The people of Burning Man speak of self expression, reality, tuning in to nature, and personal honesty. They wear costumes.
According to burningman.com, "Burning Man is an annual art event and temporary community based on radical self expression and self-reliance in the Black Rock Desert of Nevada."
Analog and I came into Burning Man and our trip from the Montana border to the festival with very few expectations. We knew there was art. We knew there was music. We knew it all took place in a pop-up temporary community known as Black Rock City out in the desert. That was about it.
We were in Reno, NV, all we had to do was get 40 miles back East of town and make our way down a small road to the event entrance. We figured this would be easy. There were plenty of Burners, people who attend Burning Man, in Reno. Surely we would get a ride. We were wrong. This was the first, but not last, of many indications that the Burner "family" or "tribe" was much less tribal than we had hoped. It was very difficult to get out of Reno, despite the fact that we were being passed by hundreds of vehicles sporting the Burning Man logo, clearly headed exactly where we needed to be. But, given enough time, a ride is bound to appear and we made our way to the festival entrance.
As we neared the entrance we entered a traffic jam and took this as the perfect opportunity to excuse ourselves from a rather uncomfortable hitch and do what we do best, walk. Plus, why sit around in a car going nowhere, when you can walk right past all that nonsense right up to where you want to be? It seemed like the obvious choice for us, but again, we were wrong.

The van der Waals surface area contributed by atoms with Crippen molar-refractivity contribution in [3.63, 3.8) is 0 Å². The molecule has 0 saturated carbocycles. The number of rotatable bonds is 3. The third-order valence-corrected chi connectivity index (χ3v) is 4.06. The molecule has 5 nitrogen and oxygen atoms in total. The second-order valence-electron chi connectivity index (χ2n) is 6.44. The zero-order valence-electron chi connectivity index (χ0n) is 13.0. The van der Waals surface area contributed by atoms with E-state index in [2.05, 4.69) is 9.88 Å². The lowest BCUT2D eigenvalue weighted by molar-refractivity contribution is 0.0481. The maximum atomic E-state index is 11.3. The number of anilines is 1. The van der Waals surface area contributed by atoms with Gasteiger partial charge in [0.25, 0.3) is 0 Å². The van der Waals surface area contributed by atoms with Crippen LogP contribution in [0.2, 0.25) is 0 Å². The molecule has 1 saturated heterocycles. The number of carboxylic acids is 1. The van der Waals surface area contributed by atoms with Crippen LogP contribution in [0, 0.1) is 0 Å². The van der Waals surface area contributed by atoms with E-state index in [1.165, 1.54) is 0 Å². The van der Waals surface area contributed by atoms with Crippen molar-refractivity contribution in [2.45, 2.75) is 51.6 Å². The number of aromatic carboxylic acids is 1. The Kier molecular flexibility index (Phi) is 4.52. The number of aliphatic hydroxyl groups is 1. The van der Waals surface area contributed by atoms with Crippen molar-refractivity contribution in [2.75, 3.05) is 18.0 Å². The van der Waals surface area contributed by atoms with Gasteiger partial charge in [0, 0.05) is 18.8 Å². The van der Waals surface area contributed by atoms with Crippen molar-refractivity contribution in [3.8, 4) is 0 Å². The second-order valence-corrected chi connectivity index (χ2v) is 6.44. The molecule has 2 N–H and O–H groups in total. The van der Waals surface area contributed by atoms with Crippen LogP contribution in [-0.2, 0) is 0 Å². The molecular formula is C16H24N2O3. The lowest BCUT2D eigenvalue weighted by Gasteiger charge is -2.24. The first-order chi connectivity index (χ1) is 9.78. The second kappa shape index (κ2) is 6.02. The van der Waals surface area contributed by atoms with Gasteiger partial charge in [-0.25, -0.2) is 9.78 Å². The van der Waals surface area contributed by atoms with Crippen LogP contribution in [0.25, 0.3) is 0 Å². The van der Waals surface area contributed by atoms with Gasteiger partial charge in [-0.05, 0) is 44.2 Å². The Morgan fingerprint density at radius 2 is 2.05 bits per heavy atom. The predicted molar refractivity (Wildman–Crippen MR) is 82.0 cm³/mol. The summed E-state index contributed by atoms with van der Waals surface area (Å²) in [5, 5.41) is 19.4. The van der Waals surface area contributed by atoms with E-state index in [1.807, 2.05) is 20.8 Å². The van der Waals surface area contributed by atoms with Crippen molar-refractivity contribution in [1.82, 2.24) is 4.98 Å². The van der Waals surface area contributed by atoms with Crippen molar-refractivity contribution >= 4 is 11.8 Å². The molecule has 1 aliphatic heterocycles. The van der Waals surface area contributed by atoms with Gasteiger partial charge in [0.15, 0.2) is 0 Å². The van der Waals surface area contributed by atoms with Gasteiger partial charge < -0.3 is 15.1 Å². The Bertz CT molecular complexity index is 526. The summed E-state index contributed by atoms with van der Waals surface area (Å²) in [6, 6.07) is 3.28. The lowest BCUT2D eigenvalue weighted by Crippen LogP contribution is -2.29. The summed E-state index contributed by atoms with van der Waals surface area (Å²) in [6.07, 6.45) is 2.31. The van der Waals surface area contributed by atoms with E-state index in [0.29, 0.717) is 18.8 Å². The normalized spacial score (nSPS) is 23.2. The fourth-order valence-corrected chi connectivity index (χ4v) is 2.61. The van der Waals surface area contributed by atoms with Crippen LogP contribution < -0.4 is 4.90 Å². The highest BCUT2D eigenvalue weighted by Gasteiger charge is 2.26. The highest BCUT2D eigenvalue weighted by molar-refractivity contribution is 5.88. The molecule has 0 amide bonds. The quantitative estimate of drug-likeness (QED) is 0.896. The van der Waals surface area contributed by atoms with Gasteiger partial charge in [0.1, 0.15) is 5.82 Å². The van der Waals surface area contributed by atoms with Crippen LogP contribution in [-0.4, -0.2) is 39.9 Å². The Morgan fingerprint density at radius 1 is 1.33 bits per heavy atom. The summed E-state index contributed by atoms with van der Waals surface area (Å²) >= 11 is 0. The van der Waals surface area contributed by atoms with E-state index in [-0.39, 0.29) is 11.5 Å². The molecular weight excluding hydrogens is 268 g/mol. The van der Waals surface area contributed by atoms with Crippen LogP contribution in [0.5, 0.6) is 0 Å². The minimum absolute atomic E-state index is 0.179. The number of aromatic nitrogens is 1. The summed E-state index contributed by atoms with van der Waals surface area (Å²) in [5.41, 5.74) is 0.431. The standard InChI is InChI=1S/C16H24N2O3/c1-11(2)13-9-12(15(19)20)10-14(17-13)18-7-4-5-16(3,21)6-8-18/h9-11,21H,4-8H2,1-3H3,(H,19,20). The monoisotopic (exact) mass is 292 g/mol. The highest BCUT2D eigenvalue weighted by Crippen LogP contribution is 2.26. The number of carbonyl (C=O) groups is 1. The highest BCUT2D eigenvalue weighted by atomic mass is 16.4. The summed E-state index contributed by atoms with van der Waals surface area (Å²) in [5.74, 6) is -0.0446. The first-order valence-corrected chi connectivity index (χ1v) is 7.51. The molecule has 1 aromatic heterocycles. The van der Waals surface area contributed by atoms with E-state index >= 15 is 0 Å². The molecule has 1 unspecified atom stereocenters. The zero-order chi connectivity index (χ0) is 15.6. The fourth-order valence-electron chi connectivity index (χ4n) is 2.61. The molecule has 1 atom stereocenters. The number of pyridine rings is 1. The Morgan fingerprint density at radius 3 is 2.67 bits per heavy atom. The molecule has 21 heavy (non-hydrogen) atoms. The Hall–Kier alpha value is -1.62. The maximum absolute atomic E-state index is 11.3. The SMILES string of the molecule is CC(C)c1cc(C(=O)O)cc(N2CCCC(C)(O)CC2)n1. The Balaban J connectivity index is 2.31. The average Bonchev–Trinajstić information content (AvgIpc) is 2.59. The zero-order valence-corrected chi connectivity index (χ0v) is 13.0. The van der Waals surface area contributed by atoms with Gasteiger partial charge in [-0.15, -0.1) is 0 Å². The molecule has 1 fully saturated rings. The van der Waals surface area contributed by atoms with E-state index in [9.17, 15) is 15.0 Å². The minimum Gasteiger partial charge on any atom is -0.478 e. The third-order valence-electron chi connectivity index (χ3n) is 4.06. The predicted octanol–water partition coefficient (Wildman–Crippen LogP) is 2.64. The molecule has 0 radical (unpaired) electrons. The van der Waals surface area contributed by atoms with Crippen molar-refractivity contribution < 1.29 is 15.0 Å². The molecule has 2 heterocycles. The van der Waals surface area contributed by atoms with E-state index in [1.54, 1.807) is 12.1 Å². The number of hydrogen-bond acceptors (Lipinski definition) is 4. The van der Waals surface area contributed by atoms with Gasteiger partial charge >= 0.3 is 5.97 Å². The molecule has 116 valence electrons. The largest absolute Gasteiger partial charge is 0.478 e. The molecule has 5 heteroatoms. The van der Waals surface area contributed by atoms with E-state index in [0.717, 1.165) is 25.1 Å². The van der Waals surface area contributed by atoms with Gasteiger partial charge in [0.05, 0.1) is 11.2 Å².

Burning Man began as a small collection of friends meeting on a San Francisco beach to burn a wooden effigy, "The Man". They were sculptors, performance artists, and good friends. As the event, and "The Man", grew, it was relocated to the Black Rock Desert, East of Reno, NV. "The Man" got taller each year, attendance grew, and rules and norms crept their way into the "anything goes" event.
It turns out, that walking into Burning Man was not only uncommon, but event organizers and volunteers did not know what to do with those crazy guys walking their way into the event. "Return to your vehicle." "Please remain in your vehicle." "Ect, ect, you need a vehicle," was the mantra as we strolled past the sedentary.
After being directed, misdirected, and re-directed we approached the will-call booth where we received our tickets. We headed straight for the event gate, a roadway flanked on each side by large torch-like flaming structures. Where we were stopped again and instructed that we absolutely needed to be within a vehicle to enter the event. After our brief explanation, "Well, you see, we don't have a vehicle. Don't even own one. In fact, we were hiking from Mexico to Canada, and had just reached the Montana border when we received tickets to the event, and so here we are. But, we've got no vehicle. So, if you'd excuse us, we'll be on our way...." we did nothing but confuse the event staffers.
We may have been attending an event based on "radical self-expression and self-reliance", but this is America, and you need a car if you intend to be self-reliant! ...We realized that if we wanted to get into the event, we'd have to throw our thumbs to the heavens once more.
We hitched one last ride, from just outside of the gate, to just inside of the gate.